top of page

What happens at a 1.5, 2 and 3ºC increase in temperature?

Updated: Nov 3, 2023

We're already at a 1.2C (degrees Celsius) increase in average global temperature, verses pre-industrial levels, and are witnessing the extreme weather associated with it. But, disturbingly, CO2 levels are still rising, and it's terrifying to think of what lies ahead if climate change isn't stopped, or reversed, immediately.

Limiting temperature to 1.5C (verses pre-industrial levels) is seen as a ‘best case scenario' by climatologists, and this, of course, will have even more dramatic impacts on life as we know it. So let's look at what's predicted to happen around the world if global temperature continues to climb.

+1.5C of warming vs now

  • 48cm increase in sea level from melted ice caps, and for every cm rise 1 million people could displaced from their homes [1,2,14]

  • Marine heatwaves that'll destroy ocean life (incl. 80% of coral reefs) [1]

  • Droughts lasting 2 months longer on average [2]

  • 2% more intense rainfall [1,2]

  • Extreme heatwaves affecting 14% of global population once/5 years [2,4,5]

  • Intense EU wildfires covering 41% more ground [1]

  • Reduced maize and wheat crops (falling 5- and 6%, respectively) [2,3]

  • 6 fewer days of winter frost/year in the UK with hotter summers and increased rainfall causing significant river flood damage (1,200% more than now) [1]

It's mind-blowing to think that this is what world leaders are aiming for. The economic and social consequences of this will be huge. Annual flood damage and loss from sea level rise will reach eye-watering amounts, global GDP/capita will be lower, and millions will suffer from homelessness and hunger.

+2C of warming vs now

  • 56cm increase in sea level [1,2]

  • Total coral reef extinction with knock-on effects to all ocean life [1]

  • Ice-free summers in the Arctic Ocean, once per decade, causing Earth to absorb heat from the sun (vs reflecting it with ice) and accelerate warming [6,7]

  • Droughts will last 4 months longer on average [2]

  • 4% increase in rainfall intensity [2]

  • EU wildfires will burn 67% more land each summer [8]

  • 37% of Earth’s population will be exposed to extreme heatwaves once/5 years [2,4]

  • Fewer maize and wheat crops (9% and 4% vs respectively) [2]

  • Northern Europe will become wetter, and flooding will become commonplace [1]

Climate impacts will be unevenly distributed around the globe, e.g. West Africa will see a 753% increase in extreme heat compared to a 187% increase for Northern Asia. [1] In Southern Europe, more than 1/3 of the population will have less water than they need. [1] More people will experience homelessness and hunger. We'll see millions of climate change migrants.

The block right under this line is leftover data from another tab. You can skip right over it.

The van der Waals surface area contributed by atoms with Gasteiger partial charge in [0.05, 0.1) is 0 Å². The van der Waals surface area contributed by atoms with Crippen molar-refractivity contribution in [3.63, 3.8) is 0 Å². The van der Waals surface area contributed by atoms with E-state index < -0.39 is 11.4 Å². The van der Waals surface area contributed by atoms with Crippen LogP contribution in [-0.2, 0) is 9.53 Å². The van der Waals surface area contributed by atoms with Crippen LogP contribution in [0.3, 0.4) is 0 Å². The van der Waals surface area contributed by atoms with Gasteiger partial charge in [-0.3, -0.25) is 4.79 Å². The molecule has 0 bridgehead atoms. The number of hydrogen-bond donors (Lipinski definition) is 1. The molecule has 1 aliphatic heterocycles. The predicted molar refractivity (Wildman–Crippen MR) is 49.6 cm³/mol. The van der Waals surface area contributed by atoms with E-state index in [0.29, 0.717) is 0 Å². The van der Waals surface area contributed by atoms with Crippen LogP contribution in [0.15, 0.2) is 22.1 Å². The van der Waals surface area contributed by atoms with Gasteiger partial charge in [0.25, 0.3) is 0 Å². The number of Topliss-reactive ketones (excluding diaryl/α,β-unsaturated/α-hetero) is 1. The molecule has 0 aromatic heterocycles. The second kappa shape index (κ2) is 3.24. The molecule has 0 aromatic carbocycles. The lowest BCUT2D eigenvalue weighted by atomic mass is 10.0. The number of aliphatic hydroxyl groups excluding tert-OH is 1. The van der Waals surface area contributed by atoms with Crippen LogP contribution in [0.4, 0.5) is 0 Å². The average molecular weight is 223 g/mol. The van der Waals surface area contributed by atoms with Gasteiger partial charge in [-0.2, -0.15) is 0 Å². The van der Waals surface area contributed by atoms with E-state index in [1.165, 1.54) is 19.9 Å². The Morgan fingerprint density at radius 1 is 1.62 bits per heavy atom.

+3C or more of warming

Beyond 2C of warming, planetary ‘tipping points’ (9 in total which include: melting of ice sheets, collapse of the Amazon rainforest and thawing of permafrost) are expected to kick off runaway, permanent climate change.

  • Melting of the West Antarctic ice sheet could spark sea level rise of 1.6 metres or more, reshaping ocean currents, tropical weather systems and polar climates [1]

  • Collapse of the Amazon rainforest would result in dry scrubland that'll affect millions of people and animals in the region, and release of billions of tonnes of CO2 into the atmosphere as trees die and vegetation burns. It'll also reduce rainfall throughout central and southern South America, and alter climate patterns farther afield [9]

  • Thawed permafrost would result in the release of trapped methane, a more powerful greenhouse gas than CO2, directly into the atmosphere accelerating global warming and contributing to the spread of devastating Arctic wildfires [10]

And recent research suggests these thresholds could in fact be much closer to 2C, or may have been breached already. [11,12]

What can we do?!

  1. Change our diet. Consuming fewer animal products is the single best way an individual can reduce their carbon footprint (as well as improve their health and prevent animal suffering) [13]

  2. Save energy. Simple, every day changes have a huge impact if we all make them. Leave the car at home and walk sometimes, put a lid on your pans when cooking to save energy and money, launder at lower temps and be vigilant at turning off appliances and lights when not in use around the home

  3. Don't buy products with palm oil, even it if it's "sustainable palm oil," palm tree mono crops are destroying the Indonesian rainforest

  4. Plant trees. With us, or any other tree planting company. It really doesn't matter, just get involved and help restore nature whilst mopping up carbon in the process

Most importantly do something. Don't be overwhelmed by the facts and have hope. We are not yet consigned to the worst case scenario, and still have time to limit climate impacts. We just we have to act now.

You can help us Green Up Britain via -

  • Donation - every penny helps restore nature around the UK

  • Volunteering - join our growing list of helpers

  • Sponsorship - we'll plant trees on behalf of your company





  4. (








  12. IPCC. IPCC Special Report on the Ocean and Cryosphere in a Changing Climate (IPCC, 2019)



Recent Posts

See All


bottom of page